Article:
The saddest thing is to think that this story happened in the 19th century, in Jamaica, duri
May 30, 2010 rated it did not like it  ·  review of another edition
Recommends it for: Tone Deaf People
“The Long Song” is a story about a woman named July, who writes a memoir about her life in Jamaica during its 19th century slave era. She is taken from her mother Kitty at the age of 9 by the request of the plantation owner’s sister Caroline Mortimer. July’s position at the main house on Amity Plantation as Caroline’s personal maid was full of hard work; her lessons learned during the early years were just as difficult, despite her escaping the laborious work and abuse associated with the sugar ...more
Tayari Jones
May 29, 2010 rated it really liked it  ·  review of another edition
Levy's previous novel, "Small Island," is rightly regarded as a masterpiece, and with "The Long Song" she has returned to the level of storytelling that earned her the Orange Prize in 2004. Her heroine narrates the beginning of the end of slavery in Jamaica, coming to a climax with the 1831 Baptist War, when enslaved men and women fought their enslavers for 10 days. It's clear that Levy has done her research, but this work never intrudes upon the narrative, which travels at a jaunty pace. Levy's ...more
Jan 23, 2015 rated it really liked it  ·  review of another edition
I like this very very much.. Perfectly portrays how black people suffered and how, after the years of slavery, they maintained their new lifestyle.. It's very nicely written and the text is very emotional, Andrea Levy did a great job with it; she conveyed the message and delivered it in a very nice and sensual way that i appreciate very very much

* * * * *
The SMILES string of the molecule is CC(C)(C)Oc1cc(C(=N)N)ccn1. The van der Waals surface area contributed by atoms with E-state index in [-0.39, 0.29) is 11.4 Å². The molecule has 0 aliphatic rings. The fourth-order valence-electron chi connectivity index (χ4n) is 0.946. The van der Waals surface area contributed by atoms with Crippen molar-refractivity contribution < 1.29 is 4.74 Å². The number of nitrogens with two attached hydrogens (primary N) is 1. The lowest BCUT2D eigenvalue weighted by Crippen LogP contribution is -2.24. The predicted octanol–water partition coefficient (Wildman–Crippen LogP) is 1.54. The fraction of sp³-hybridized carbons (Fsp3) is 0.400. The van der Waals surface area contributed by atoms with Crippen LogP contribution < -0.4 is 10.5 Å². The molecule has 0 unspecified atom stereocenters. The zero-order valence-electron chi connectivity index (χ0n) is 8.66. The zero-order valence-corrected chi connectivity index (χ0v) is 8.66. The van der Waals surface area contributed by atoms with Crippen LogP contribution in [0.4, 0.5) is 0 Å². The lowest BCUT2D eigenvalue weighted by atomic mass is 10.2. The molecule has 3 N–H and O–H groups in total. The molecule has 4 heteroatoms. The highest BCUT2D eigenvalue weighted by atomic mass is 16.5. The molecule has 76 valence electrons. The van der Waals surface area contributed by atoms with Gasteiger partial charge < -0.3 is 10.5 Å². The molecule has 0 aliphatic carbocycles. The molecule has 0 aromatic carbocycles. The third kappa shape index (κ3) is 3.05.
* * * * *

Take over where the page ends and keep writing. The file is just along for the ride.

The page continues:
Jun 23, 2012 rated it really liked it  ·  review of another edition
Shelves: read-in-2012
From the first few pages, I knew I was going to get along well with both the book and with the protagonist and narrator, July. It has been a while since I have read a voice so vivid, so compelling, so funny but with such serious stories to tell.
As slavery comes to an end in Jamaica after an inconceivable 300 years, we learn about the life and times of July. House-slave on a sugar plantation with a fat and useless mistress, July overcomes a painful separation from her formidable field-slave mothe
Richard Derus
Rating: 2.875* of five

What am I missing here? This is a perfectly good novel, and the character of Miss July is well-drawn, the story of Jamaica is interesting, but...great? How? Where?

It's all rather one-note cuteness from my POV. The narrative drive is that these are the memories of Miss July. So that takes any suspense out of the book. I know she's alive to tell the tale, so who cares who else dies?

I wonder if I should read Small Island now. I would hate to take another tepid bath in the Jama
Stephanie (Stepping out of the Page)